Absa Cape Epic Gears Up for Change
Pics Mark Sampson
The Absa Cape Epic is taking steps to boost its development rider category to help nurture future mountain bike champions.
In addition to the teams fielded by the Exxaro MTB Academy, in 2017 the Exxaro special jersey race for development riders will also include teams committed from academies in Gauteng, KwaZulu Natal and the Western Cape. The category is open to historically disadvantaged South Africans under the age of 26.
“The Absa Cape Epic is proud of its record of encouraging development riders and with this initiative we want to celebrate our next generation of star riders,” said Absa Cape Epic CEO Lynn Naudé. “Five riders who have participated in this category have already gone on to represent South Africa and we have the opportunity to contribute to developing up-and-coming South African talent in the build up towards the 2022 Commonwealth Games in Durban.”
Naudé announced on that the race had formalised an arrangement with the Diepsloot MTB Academy in Gauteng, the Change A Life Academy in KwaZulu Natal and Songo.Info programme from Stellenbosch in the Western Cape and each would receive two free team entries to the 2017, 2018 and 2019 races.
“The eight-day Cape Epic takes its toll on participants and there are a limited number of people in this age profile who have the ability to finish the Cape Epic, so the three organisations have recommended that we start by extending two entries to each of them,” Naudé said. “This will increase the number of teams in this category by 54% over the 2016 figure, but for us it’s more about approaching this in a sustainable way for young riders who are in the early stages of their riding careers.”
Another 10 entries have been made available to sponsors, charities or others who might want to enter a team in this category.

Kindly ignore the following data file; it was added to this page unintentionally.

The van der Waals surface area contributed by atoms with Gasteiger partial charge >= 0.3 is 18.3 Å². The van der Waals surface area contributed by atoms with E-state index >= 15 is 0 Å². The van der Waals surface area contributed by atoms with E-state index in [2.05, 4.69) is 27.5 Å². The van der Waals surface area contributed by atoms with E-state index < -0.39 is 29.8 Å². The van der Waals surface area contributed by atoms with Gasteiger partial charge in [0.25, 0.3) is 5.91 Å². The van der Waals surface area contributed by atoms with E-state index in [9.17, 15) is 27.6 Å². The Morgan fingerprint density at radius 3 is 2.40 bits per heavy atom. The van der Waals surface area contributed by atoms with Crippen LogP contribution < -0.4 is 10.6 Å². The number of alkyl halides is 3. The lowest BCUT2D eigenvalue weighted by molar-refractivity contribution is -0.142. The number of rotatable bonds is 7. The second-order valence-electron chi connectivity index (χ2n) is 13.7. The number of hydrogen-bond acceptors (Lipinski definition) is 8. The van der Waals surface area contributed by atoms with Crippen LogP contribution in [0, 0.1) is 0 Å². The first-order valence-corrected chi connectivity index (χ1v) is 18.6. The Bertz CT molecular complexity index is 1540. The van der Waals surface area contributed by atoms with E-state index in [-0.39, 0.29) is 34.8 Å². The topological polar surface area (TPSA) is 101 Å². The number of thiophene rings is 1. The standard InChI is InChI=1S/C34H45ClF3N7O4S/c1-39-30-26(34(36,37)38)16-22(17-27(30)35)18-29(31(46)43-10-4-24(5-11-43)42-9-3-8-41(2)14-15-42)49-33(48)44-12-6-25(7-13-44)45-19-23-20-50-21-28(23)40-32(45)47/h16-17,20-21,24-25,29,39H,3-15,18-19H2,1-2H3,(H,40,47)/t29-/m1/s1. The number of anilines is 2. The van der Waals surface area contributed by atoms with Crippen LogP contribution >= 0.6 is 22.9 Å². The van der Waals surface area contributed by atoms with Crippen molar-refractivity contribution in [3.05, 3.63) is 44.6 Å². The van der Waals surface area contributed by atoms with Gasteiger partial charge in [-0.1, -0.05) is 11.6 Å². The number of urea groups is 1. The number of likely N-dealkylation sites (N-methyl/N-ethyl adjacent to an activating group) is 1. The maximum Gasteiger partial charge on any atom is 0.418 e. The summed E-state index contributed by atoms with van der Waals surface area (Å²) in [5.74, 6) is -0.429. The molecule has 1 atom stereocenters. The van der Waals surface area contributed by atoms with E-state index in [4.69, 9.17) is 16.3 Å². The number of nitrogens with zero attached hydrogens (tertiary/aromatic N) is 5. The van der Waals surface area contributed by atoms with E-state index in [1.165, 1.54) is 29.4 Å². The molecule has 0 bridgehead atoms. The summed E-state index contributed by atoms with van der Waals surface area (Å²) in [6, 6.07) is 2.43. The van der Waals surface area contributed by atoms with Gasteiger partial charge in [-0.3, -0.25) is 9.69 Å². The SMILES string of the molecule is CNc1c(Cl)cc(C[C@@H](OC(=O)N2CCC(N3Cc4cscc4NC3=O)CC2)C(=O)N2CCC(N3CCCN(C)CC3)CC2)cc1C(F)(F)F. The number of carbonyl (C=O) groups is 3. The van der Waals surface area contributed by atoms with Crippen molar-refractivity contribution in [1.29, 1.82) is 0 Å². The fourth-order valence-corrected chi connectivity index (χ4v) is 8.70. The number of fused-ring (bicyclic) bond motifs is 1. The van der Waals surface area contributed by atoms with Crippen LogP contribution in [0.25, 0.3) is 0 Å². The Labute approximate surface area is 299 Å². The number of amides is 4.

Mellis Walker, a member of the Exxaro MTB Academy steering committee who also sits on its Board, welcomed the initiative and said it would broaden and strengthen the competition for the Exxaro jersey.
“Mountain biking is growing in the communities where these programmes operate and a competitive development category at the Absa Cape Epic will accelerate the progress of young talent. We are proud that five riders who have participated in this Exxaro special jersey race have already gone on to represent South Africa.” said Walker. “We want to build heroes in these communities and foster a love for the sport among them. Doing so would also expose a new audience to the Absa Cape Epic and mountain biking generally,” he added.
Naudé paid tribute to the role of Exxaro, which launched its MTB Academy in 2011 and has sponsored the green special jersey for this category since 2012: “Exxaro has been central to the introduction of the category and getting us to this point and we are extremely grateful for all the support over the years. Its generous contribution has put us in a position where we are ready to take this step forward.”
Naudé also announced that the Absa Cape Epic would support four charities for the next three years: the Anna Foundation, Qhubeka, Laureus and the Cape Leopard Trust. “We have refined our approach and from 2017 and we will work with charity partners that are closely aligned with our core business,” she explained. “There are three areas of focus: first are programmes that use sport or bicycling to uplift communities; second are those linked to Absa Cape Epic host towns; and third is environmental conservation, since our sport requires ongoing interaction with the environment.”
Entries will be reserved for the charities and they can sell or raffle them. Due to the very limited number of entries to the race, these entries are highly sought after. Charities will also be given a platform at the event itself and on the Absa Cape Epic media channels.
“We’ve worked with these charities before, so we are familiar with their outstanding work and the ethos of each organisation,” said Naudé. “With a streamlined charity programme and commitment for the next three years we’ll be able to dedicate more attention to each organisation and endeavour to make a meaningful difference to the communities that are touched by the race.”